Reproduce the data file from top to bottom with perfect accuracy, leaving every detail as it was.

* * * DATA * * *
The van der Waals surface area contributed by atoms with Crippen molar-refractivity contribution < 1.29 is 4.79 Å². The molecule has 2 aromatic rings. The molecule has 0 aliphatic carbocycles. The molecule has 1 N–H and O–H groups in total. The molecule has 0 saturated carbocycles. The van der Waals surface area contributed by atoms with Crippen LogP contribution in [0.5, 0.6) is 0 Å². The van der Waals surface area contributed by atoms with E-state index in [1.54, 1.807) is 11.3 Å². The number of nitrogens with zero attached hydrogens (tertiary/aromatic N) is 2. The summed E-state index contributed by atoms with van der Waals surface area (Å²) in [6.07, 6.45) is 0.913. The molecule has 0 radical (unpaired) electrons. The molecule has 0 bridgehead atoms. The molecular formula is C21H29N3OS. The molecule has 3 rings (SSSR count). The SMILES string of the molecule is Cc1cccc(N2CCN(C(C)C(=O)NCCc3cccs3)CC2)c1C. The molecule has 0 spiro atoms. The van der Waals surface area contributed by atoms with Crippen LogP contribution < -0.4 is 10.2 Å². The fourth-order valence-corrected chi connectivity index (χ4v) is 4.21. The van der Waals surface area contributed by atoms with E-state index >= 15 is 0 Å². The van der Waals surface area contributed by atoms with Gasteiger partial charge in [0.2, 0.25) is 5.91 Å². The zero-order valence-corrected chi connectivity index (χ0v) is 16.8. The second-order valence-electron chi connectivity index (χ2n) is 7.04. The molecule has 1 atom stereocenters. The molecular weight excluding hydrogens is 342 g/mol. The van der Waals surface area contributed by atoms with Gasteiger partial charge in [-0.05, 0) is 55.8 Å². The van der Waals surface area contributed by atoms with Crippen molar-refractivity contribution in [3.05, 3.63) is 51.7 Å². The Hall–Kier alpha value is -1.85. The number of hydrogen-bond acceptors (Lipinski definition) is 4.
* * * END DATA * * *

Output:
The van der Waals surface area contributed by atoms with Crippen molar-refractivity contribution < 1.29 is 4.79 Å². The molecule has 2 aromatic rings. The molecule has 0 aliphatic carbocycles. The molecule has 1 N–H and O–H groups in total. The molecule has 0 saturated carbocycles. The van der Waals surface area contributed by atoms with Crippen LogP contribution in [0.5, 0.6) is 0 Å². The van der Waals surface area contributed by atoms with E-state index in [1.54, 1.807) is 11.3 Å². The number of nitrogens with zero attached hydrogens (tertiary/aromatic N) is 2. The summed E-state index contributed by atoms with van der Waals surface area (Å²) in [6.07, 6.45) is 0.913. The molecule has 0 radical (unpaired) electrons. The molecule has 0 bridgehead atoms. The molecular formula is C21H29N3OS. The molecule has 3 rings (SSSR count). The SMILES string of the molecule is Cc1cccc(N2CCN(C(C)C(=O)NCCc3cccs3)CC2)c1C. The molecule has 0 spiro atoms. The van der Waals surface area contributed by atoms with Crippen LogP contribution < -0.4 is 10.2 Å². The fourth-order valence-corrected chi connectivity index (χ4v) is 4.21. The van der Waals surface area contributed by atoms with E-state index >= 15 is 0 Å². The van der Waals surface area contributed by atoms with Gasteiger partial charge in [0.2, 0.25) is 5.91 Å². The zero-order valence-corrected chi connectivity index (χ0v) is 16.8. The second-order valence-electron chi connectivity index (χ2n) is 7.04. The molecule has 1 atom stereocenters. The molecular weight excluding hydrogens is 342 g/mol. The van der Waals surface area contributed by atoms with Gasteiger partial charge in [-0.05, 0) is 55.8 Å². The van der Waals surface area contributed by atoms with Crippen molar-refractivity contribution in [3.05, 3.63) is 51.7 Å². The Hall–Kier alpha value is -1.85. The number of hydrogen-bond acceptors (Lipinski definition) is 4.